Literary Slap Fight: Gaiman's Death vs. Pratchett's Death
Hate to be the stereotypical goth, but we do spend a fair amount of time thinking about death. It's how we relax, just sitting in a dark bathroom surrounded by black candles while Joy Division plays on a constant, unending loop and we cheerfully meditate on the beauty of a razor blade and which kind of Satan we hope to meet on the other side of the mortal veil. If being a morbid little drama queen is wrong then we don't want to be right.
But death isn't something you do alone. In the end the pyschopomps get involved. Those are the various personifications of death that are responsible for making like Patrick Starfish, taking your soul from here and pushing it over there. They're the reapers, the guides, the cowled Fed-Exers with a special "Warning: Contains Ectoplasm. Do Not Crush" sticker just for you.
Sure, we could comb through the world's rich mythology and pick our favorite Grim Reaper, but why do that when our favorites can only be found in the works of the two greatest living British authors. Both Neil Gaiman and Terry Pratchett have famous Deaths, and today we pit them against each other for the honor of hauling our pasty spirit out of the tub into whatever after life there is.
In This Corner: In Neil Gaiman's Sandman cosmology, the functions of living existence are overseen by seven beings called the Endless. The second eldest of these is Death. Don't let the perky goth girl outfit and bright smile fool you. Yes, she is friendly face upon the end of your life, but she takes her job very seriously, and as one of the most powerful forces in the universe it is generally bad idea to piss her off.
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And In This Corner: To keep things on a more even keel, Pratchett's Discworld will actually be represented by Death's granddaughter Susan Sto-Helit, who occasionally fills in for her grandfather in times of need. Though she spends most of her time out in the non-paranormal world, she has access to a wide variety of abilities whenever she assumes her heritage. Her day job is as a teacher.
Instruments of Death: At first glance, Death appears to outclass Susan here. She has total control over the beginning and ending of life, and even ridiculously powerful beings are afraid of her. The Furies, entities that proved powerful enough to kill her sister Despair and threaten her brother Dream are quelled by a mere raised word from Death. In the words of one character, she is bound by no rules.
But then again, Susan comes into play usually to combat beings against which Death has no power. Her primary nemeses are the Auditors of Reality, who use complex plots to try and eradicate free will from the world. As Susan is both part Death, and part-human, she is bound by fewer restrictions than her grandfather, and is able to operate on multiple planes of reality at once. She is also physically powerful, keeping in shaping by beating monsters under the bed with fireplace pokers, and is fairly adept with her grandfather's scythe and sword. That being said, Susan is not nearly as good at collecting the souls of the dead as Death.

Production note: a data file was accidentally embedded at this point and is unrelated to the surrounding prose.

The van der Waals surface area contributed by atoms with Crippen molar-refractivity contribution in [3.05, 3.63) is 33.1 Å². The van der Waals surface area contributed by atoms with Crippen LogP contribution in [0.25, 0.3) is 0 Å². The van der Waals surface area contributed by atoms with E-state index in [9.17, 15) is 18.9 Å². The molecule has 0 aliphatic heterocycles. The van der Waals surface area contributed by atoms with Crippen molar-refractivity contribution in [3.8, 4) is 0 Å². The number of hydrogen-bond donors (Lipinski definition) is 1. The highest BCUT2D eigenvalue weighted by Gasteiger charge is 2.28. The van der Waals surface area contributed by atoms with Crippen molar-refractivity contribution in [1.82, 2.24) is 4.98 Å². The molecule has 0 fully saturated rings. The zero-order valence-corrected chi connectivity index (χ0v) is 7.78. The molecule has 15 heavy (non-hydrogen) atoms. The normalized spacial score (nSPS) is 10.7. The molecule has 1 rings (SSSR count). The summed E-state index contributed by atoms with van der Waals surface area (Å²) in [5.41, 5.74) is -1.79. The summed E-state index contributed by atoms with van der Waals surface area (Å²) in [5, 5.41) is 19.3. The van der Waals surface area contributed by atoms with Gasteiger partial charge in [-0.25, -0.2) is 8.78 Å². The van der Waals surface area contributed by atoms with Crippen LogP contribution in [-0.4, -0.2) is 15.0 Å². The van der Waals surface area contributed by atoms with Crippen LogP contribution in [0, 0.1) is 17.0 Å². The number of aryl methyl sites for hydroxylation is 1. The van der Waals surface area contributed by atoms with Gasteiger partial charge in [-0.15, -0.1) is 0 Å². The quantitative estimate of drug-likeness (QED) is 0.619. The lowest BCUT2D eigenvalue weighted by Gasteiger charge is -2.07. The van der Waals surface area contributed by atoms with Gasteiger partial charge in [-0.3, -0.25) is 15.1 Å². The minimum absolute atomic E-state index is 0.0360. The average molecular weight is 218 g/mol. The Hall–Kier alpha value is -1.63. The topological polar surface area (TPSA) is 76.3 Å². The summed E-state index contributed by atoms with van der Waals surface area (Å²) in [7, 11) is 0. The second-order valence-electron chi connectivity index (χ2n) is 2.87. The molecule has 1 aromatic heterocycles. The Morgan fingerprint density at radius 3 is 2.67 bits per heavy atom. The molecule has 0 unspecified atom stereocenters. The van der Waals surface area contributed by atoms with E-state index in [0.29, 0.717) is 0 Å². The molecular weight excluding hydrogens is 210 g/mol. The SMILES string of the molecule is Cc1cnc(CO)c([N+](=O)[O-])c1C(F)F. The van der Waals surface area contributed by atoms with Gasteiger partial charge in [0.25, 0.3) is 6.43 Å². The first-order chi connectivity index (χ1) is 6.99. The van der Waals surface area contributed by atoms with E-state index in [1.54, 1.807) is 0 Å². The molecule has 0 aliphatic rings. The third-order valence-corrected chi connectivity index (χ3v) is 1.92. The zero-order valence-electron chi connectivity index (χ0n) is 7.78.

Go With A Smile: Death is famously cheerful, helpful, and sympathetic, though she was much colder long ago. One day every hundred years she takes the form of a mortal in order to better understand her role in their existence, and the practice has gifted her with an almost unbelievable amount of understanding. Hell, recently she even charmed Lex Luthor! Only the most grievous of offenses will bring out her angry side, which is terrible to behold.
Susan, by contrast, is a much less approachable figure. She's been alienated most of her life, and as a brilliant scholar she has little patience with silliness. She adores children, but has her own curious way of dealing with them that involves accepting that monsters are real, and then allowing them to fight them with the aforementioned poker. Her wit is dry and sarcastic, and unlike Death she has no problem leaving the thorns on the roses of her conversations. That being said, she's a joy to know if you're not an idiot.
A typical Susan quote is, "Real children don't go hoppity-skip unless they're on drugs."
Pet Cemetery: Busy as she is, Death has little time for anything but her job. In her small apartment she keeps her floppy hat collection, including a top hat that was a gift from her favorite world leader Emperor Norton I of America, a teddy bear named Cavendish, and two goldfish called Slim and Wandsworth.
When Susan is out and about doing death stuff, she's usually accompanied by the Death of Rats, an aspect of Death that is responsible for the souls of all rodents and some rat-like humans. DoR is an active sidekick that is quite clever and able to get around almost as many rules as Susan herself.
Necrophilia?: Well, here's Michelle Dockery, who played Susan in the Sky One TV miniseries of Hogfather, which is well worth watching.
On the other hand, here's Death as drawn by Mariano Navarro.
The winner: Susan's got a lot going for her, but in the end we want to reaped by a professional whose is dedicated to her craft. Collecting souls is just never going to be more than a part-time gig for Susan, so we're counting this as a victory for Gaiman's creation.
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